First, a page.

Last week we announced GeoIQ Social where anyone can immediately visualize and analyze social media data with their internal and external data. But there is more than just connecting social data, it’s is necessary to make this data available on-demand in realtime.
We’ve been focusing on connectivity across data sources for a while, and this has been a driving force of GeoIQ itself: disparate datasets converging in easy-to-use tools that add value through data centralization and powerful visualization and deep analytics. However, for a while now the idea of centralizing data (in the cloud or anywhere else) has meant uploading data to a new location or a new service that then makes them available in new ways. This mold we’ve now broken.
A few months back we announced GeoIQ Connect. The idea was that within our platform users can tap into existing databases, run our analytics, explore data in new ways, and visualize data next to any dataset in the platform. This also meant that no longer would users have to export their data only to reimport it all into our software, but this also flipped a switched within the platform itself. GeoIQ had become dynamic. Data were dynamic. Maps and analyses were dynamic. We created “adapters” for all sorts of databases including PostgreSQL, MySQL, Oracle, HBase, and MongoDB as well as an even newer types of databases and APIs like Google Fusion Tables.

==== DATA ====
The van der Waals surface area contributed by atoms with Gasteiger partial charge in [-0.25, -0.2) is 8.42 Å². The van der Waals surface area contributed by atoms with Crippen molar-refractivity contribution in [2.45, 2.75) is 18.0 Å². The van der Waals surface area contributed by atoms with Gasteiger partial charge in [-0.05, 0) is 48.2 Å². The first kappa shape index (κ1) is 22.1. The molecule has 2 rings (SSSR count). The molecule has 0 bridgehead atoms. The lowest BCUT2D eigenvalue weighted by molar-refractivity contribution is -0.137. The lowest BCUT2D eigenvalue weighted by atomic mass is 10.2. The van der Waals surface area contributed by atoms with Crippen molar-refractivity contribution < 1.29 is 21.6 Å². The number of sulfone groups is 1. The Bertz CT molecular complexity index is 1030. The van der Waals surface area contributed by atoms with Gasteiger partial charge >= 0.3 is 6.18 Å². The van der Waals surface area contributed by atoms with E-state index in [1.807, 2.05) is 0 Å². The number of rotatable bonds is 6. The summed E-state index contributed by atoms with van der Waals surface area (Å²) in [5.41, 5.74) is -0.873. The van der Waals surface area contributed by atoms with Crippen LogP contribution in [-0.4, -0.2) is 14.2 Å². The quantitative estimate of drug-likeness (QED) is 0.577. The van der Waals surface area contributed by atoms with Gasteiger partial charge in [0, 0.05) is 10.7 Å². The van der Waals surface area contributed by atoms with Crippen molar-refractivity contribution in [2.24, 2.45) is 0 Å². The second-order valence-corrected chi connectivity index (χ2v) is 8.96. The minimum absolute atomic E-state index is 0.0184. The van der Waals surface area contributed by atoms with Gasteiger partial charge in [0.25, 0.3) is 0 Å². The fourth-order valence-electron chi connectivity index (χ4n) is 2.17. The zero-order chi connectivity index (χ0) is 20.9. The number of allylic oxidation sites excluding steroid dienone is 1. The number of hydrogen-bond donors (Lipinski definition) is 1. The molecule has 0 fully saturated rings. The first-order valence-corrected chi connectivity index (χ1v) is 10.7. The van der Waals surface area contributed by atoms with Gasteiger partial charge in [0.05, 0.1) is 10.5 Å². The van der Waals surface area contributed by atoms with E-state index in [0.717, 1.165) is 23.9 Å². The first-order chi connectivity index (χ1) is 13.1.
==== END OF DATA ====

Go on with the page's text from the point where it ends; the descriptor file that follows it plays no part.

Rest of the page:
The real power in our dynamic data-stores is our ability to map data as they change. As data in a database are updated or changed in anyway, maps in GeoIQ can be refreshed and the new data will appear. This is great, but its not great enough. We wanted to go further, and now we have. We now have the ability to stream real-time data directly into maps. No more need to refresh!
To see how the new streaming feature works checkout this video that streams tweets mentioning rain, snow, or weather in real-time:
Streaming data layers allow for instant feedback, rapid decision making, and all an around cool experience. At first opening this streaming up for the Twitter Streaming API. Twitter has paved the way in its implementation of a streaming API and is also great because of the quantity of geo-spatial data that it streams. Of course there are more streaming APIs that just Twitter’s, and one that is very interesting to us is pachube.com. Pachube lets users relay streams of real time data and make use of its API to let others get access. These types of streams of data and APIs are becoming more common and now we’ve got the tools to use them.
Talking about the technical pieces of this new capability is the fun part of what we’ve done. We’ve employed a variety of tools to make it possible to create new streams of data that pour directly in our maps. We’ve also enhanced our API to make it possible for others to create a real-time feel to their maps embedded in other places on the Web. As an introduction I’ve briefly describe the technologies we’re using for streaming data: